CCH Tax Day Report
A taxpayer’s interest and capital gains income from the sale of its interest in a limited liability company (LLC) was apportionable business income for Utah corporate franchise tax purpose. The income met the functional test for business income, because holding the interest in the LLC was the taxpayer’s only business activity. The taxpayer argued that the income did not meet the functional test, because it was a holding company without a trade or business and because the interest in the LLC was acquired merely as an investment. However, the taxpayer’s activities indicated that it was operating a trade or business to manage its interest in the LLC, which generated income for the taxpayer for many years. The interest in the LLC was the only asset the taxpayer acquired, managed, and ultimately disposed of and, thus, was an integral, functional, or operative component of the taxpayer’s trade or business. Also, the isolated or infrequent sale did not prevent the income generated from the sale from being classified as business income under the functional test. The taxpayer failed to meet its burden of proof to show that the business income that arose from the sale should not be apportioned 100% to Utah, as the only state in which the taxpayer was registered to do business on or prior to the sale date was Utah. Finally, even if the Tax Commission had found the income to be nonbusiness income, it would have been allocable to the taxpayer’s commercial domicile, which was in Utah.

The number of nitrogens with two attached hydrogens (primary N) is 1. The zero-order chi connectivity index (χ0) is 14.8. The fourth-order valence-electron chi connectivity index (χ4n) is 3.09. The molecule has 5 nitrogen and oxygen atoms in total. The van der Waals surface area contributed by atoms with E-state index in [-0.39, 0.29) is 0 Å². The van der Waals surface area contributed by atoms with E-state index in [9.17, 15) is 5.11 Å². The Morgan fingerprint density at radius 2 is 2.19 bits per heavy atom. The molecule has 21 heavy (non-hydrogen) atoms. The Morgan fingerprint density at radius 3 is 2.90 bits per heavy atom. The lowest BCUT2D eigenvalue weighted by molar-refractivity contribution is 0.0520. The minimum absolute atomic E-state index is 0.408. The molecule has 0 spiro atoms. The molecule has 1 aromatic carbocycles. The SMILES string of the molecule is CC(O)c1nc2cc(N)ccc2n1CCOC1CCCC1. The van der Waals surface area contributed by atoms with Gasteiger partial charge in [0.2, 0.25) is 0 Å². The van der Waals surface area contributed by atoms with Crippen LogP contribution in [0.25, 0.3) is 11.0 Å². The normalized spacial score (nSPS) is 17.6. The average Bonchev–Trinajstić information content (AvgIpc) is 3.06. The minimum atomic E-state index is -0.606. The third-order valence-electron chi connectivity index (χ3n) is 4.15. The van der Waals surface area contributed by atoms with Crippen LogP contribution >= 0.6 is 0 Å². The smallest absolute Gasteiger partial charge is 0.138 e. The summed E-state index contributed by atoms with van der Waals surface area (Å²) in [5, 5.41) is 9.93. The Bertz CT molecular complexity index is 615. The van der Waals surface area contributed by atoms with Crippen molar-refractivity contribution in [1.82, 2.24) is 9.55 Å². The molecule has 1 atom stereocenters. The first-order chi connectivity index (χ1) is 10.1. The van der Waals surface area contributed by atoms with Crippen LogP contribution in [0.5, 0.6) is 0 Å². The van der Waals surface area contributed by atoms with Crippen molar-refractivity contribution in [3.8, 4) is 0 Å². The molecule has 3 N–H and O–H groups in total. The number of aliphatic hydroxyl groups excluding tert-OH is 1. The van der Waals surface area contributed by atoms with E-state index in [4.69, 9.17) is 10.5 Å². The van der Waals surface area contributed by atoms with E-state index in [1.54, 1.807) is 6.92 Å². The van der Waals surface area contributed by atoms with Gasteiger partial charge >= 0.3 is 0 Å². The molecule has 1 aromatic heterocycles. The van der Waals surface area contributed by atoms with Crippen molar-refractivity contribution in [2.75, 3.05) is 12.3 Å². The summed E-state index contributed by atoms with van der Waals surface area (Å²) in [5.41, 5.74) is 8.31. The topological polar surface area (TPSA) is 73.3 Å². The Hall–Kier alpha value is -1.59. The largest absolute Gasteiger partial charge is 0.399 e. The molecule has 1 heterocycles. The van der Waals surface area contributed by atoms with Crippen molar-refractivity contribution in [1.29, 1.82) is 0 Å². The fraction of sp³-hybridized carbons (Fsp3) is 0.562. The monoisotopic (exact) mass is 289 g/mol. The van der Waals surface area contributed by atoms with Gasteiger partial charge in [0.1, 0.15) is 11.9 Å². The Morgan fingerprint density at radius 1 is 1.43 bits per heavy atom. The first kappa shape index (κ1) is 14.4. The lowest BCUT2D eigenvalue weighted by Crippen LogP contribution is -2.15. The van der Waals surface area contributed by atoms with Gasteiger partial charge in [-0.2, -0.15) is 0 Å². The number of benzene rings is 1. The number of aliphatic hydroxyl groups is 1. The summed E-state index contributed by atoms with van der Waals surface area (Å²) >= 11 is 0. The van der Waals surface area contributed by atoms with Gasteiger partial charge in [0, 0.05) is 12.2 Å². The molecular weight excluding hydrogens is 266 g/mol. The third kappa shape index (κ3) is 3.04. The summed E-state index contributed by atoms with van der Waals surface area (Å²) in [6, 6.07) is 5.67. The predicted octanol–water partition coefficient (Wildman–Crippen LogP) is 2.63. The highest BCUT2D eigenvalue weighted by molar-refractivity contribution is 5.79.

Commission Decision, Appeal Nos. 14-329 & 14-1893, Utah State Tax Commission, March 18, 2016, released July 14, 2016, ¶401-186
Explanations at ¶11-510